1996 Lake Huron cyclone

1996 Lake Huron cyclone
"Hurricane Huron"

The 1996 Lake Huron cyclone (commonly known as Hurricane Huron, or the Hurroncane) was a strong cyclonic storm system that developed over Lake Huron in September 1996. It had some characteristics of a tropical cyclone.


Storm history

On September 11, 1996, a weak cyclone was situated close to Lake Superior.[1] Near the surface, a 1012 mbar low existed over Lake Michigan. There was also a 500 mbar shortwave over Ontario. The northwest tilt of the low indicated that the surface center was in a stage of baroclinic development. In addition to this, analysis concluded that the cyclone had a cold core in the mid-troposphere. Analysis at the 700 and 850 millibar levels indicated that the cyclone also had a cold core in the lower troposphere, though a more dense observation would be needed.[1]

The cyclone's height increased with surprising rapidity, as did its overall windspeed, from 11 mph (18 km/h) to 67 mph (108 km/h) up to strong tropical storm wind strength.[1] At the same time, positive vorticity and thermal advection were causing moderate rain showers over Ontario, with a broken area of thunderstorms present in a warm portion of an advancing cold front. By September 12, the cyclone moved southward to a position over Lake Huron, with upper portions centered over Michigan. During this 24-hour period, the cyclone also dropped in pressure from 1012 millibars to 1006. After 1200 UTC September 12, the low moved southeastward and became vertically stacked atop the cyclone from the surface to 500 millibars.[1]

For a brief time, the 300 and 200 mbar levels moved southeastward with the 300 moving over Lake Huron.[1] All levels greater than 200 mbars then fell to mandatory levels, spawning the greatest intensification below the 500 mbar level. In addition to that, the cyclone's tilt was neutral, meaning that the storm was in the occlusions stage of baroclinic development. As the cyclone proceeded through this stage, the cold front, which was attendant to the surface low, became an occluded front that extended from Lake Huron to Pennsylvania on September 13. A 155 mile (250 km) swath of showers and thunderstorms was positioned across the occlusion front, with an area of showers laid along a lacking trough.[1] Also at this time, a third area of showers was centered near the occluded low.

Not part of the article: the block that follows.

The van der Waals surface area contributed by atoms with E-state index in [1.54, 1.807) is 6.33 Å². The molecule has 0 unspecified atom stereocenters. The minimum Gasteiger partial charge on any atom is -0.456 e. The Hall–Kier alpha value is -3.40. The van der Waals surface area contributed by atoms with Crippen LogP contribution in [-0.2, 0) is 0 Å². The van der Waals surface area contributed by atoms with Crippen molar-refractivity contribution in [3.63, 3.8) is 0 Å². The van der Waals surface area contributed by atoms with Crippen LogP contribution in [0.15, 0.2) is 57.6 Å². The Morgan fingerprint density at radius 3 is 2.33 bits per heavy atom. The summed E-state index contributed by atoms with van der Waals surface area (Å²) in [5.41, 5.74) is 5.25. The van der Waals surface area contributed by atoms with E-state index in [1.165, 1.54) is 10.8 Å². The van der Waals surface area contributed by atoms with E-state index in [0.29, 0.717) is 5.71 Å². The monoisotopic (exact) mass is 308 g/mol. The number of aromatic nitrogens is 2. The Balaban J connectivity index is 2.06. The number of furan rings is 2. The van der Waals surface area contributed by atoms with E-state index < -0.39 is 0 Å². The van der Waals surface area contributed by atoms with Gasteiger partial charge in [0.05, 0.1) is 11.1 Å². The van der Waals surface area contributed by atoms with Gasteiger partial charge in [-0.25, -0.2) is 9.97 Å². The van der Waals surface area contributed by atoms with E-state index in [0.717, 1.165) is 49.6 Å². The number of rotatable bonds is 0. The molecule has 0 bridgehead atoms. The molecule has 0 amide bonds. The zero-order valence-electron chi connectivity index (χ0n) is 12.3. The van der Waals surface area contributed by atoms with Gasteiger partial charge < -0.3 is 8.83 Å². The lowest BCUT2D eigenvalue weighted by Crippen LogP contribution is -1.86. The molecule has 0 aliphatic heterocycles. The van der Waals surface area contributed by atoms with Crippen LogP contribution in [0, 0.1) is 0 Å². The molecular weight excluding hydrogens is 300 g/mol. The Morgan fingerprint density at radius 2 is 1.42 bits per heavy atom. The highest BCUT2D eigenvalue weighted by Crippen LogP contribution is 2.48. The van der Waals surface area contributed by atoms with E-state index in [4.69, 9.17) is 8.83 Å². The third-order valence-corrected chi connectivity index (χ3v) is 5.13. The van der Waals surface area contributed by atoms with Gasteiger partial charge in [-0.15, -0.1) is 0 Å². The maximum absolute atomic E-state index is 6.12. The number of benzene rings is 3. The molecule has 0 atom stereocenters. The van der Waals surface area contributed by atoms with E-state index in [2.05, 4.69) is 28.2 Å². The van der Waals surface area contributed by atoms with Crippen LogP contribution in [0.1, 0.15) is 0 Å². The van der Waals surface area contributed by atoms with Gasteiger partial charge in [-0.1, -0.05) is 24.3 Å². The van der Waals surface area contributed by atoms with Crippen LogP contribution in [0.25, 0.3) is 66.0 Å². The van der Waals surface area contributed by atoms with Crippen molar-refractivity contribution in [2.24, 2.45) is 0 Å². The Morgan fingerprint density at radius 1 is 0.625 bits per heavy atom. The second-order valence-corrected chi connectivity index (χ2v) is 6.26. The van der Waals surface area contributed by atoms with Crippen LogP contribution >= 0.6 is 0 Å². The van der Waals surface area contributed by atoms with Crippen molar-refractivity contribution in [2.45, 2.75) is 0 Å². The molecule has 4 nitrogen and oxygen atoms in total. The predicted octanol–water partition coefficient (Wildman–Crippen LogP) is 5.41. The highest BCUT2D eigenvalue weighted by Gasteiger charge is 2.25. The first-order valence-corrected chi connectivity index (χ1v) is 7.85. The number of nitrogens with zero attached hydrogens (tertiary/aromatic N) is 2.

Between 1200 UTC September 13 and 0000 UTC September 14, a shortwave rotated throughout the area of the occluded low. This caused the 500, 700 and 850 millibar levels to move eastward, centering themselves just east of Lake Huron. In these twelve hours alone, the same levels dropped 20 meters, whereas the 200 millibar level had raised 20 meters.[1] During the same period, the surface low moved slowly over Lake Huron and fell five more millibars to 999 mbar. In response to this change, the maximum sustained winds increased as well. After 0000 UTC September 14, the lower and mid-tropospheric portions of the cyclone moved westward, becoming stacked atop one another again, but this time at the 200 mbar level. In contrast to the earlier developments, the baroclinicity of the system diminished rapidly. However, the lower tropospheric area continued to intensify, dropping to 993 millibars, with major height falls.[1] The lowered baroclicity determined that the heat fluxes may have spawned the intensification.

Between 1200 UTC September 14 and 0000 UTC September 15, visible satellite imagery of the vortex revealed a resemblance to a tropical cyclone, with an eye-like feature about 19 miles (30 km) wide.[1] In addition to the eye, convective clouds had also formed, creating the eyewall of a tropical cyclone.[2] Furthermore, feeder bands of convective showers continued extending westward to about 310 miles (500 km). Soon after the cyclone passed buoy 45008, winds turned to the east-northeast and rapidly increased. In contrast to earlier in the storm's life, which had more energy in the high levels, now it was near the surface. Surface analysis indicated that a weaker cyclonic circulation perisisted over the eastern shore of Lake Huron with another center north of Lake Ontario.[1] During this 12-hour period, the cyclone diminished rapidly, mainly in the lower troposphere. Twelve-hour height rises also occurred ranging from 66 – 197 feet (20 – 60 m). The cyclone decayed and left Lake Huron September 15.[1]


Excessive rain of over 4 inches (100 mm) fell over the land surrounding the Great Lakes. This caused flooding in many areas.[1]

See also


External links

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